Setting up a monorepo for mesh
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Setting up a monorepo for mesh

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After trying to create schoolmesh for a better part of year, I decided that I need a way to be able to colocate my code more together and that I need a way tie the apps I am developing together. Turns the thing I wanted is a monorepo would be the ideal structure for my new attempt at it. And since it’s been a year since I first started working on this project I wanted to share how it helped with building my app and how it could help you. I’ve also found out and learned a lout about monorepos, so I decided I would help people new to this project by creating guides on how to set it up which you can find here.

Table of contents

What are the benefits?

The main benefit for me is the reusability of all the stuff I create. Even though I currently have only two applications, I plan on expanding the project, and even with only two apps I can see how it will help in the future. I can easily create components, and thanks to the power tailwind config they are automatically themed based on the application they are currently running in.

Even though that putting all your code into one repository doesn’t sound really clean, I think it actually cleaned up my codebase a lot. Instead of all the reusable stuff living in the lib folder, they are now individial packages, which also cleaned up my imports by a lot, even at the cost of having to export everything in barrel index.ts files.

Another great thing is that it allows me to share code between different frameworks. For example I can use Sveltekit for the heavy apps, and have a documentation site, or the landing page built with astro, for better performance.

And the last thing is ease of use, instead of having to open each seperate app in it’s own window, and run them all I can just do pnpm run dev, and everything starts automatically.

How do I go about it?

At the heart of my monorepo is TurboRepo and PNPM workspace. TurboRepo is great because it automatically caches thing that haven’t changed and it makes everything faster. And pnpm is also useful because it creates symlinks for node_modules saving quite a lot of disk space. And also it’s faster and who would’nt want more performance for free?

How does my monorepo look like?

├── apps
│   ├── account
│   └── school
├── backend
│   ├── migrations
│   └── pb_data
└── packages
    ├── components
    ├── eslint-config-custom
    ├── i18n
    ├── pocketbase
    ├── styles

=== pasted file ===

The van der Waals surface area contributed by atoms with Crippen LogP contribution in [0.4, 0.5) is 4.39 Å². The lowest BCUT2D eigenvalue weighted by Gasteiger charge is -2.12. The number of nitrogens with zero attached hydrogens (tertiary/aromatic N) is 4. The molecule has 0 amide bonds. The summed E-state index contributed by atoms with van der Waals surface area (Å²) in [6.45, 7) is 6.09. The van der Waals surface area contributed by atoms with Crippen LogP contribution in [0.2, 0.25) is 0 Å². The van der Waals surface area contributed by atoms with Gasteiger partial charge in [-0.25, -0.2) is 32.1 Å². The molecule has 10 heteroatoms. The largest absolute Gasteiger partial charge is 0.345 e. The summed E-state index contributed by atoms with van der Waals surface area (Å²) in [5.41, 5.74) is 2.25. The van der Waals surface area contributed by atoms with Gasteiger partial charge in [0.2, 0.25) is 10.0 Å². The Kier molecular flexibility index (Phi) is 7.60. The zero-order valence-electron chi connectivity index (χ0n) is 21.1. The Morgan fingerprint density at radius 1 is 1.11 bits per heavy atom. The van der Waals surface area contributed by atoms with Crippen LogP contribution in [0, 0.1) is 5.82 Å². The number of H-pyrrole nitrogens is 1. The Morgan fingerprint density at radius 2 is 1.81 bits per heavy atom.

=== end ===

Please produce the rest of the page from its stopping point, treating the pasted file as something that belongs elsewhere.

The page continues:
└── utils

apps directory

The apps direcotry is surprisingly for apps. Everything that eventually gets deployed goes here.

backend directory

Self describing directory, I have my GO backend here, I keep it here because the backend is just one file and it nicely allows me to run the development server in one VSCode terminal, instead of having two VSCode windows open.

packages directory

All the code that I want shared accros apps I put here. The biggest package is definitely components, where I have Histoire set-up, and I develop all my components here in isolation.

The i18n folder is used for translations, for that I use typesafe-i18n, so far it’s great, and I love the typesafety. It also has one quite unique trick which I didn’t see anywhere else, which is that all the translations are not of type string but LocalizedString which you can then use as a type in you components to ensure translation is being provided. One disadvantege having it in a package is that I could propably save a few bytes by shipping the translations used only for the specific application, but more often than not I see myself re-using translations, and it’s just a few bytes, I ship way more Javascript than this.

pocketbase directory holds some utility functions for pocketbase, but since switching from firebase to pocketbase I find myself using this folder less, and writing more of code inside the app itself, since I don’t need to re-use this stuff often, and it’s easier.

styles is for TailwindCSS, I put my base tailwind config here, and base global.css styles. It allows me to share tailwind config accros my applications and then just extend it, for special purposes.

Lastly the utils folder, I try to not to put much stuff here, because I usually find I have a better place for it. The one useful file I have here is urls.ts. It exports all the various URLs, so I don’t need to hardcode them.

export const schoolmesh = import.meta.env.DEV
  ? "http://localhost:5173"
  : "";

export const accountmesh = import.meta.env.DEV
  ? "http://localhost:5174"
  : "";

export const backendmesh = import.meta.env.DEV
  ? ""
  : "";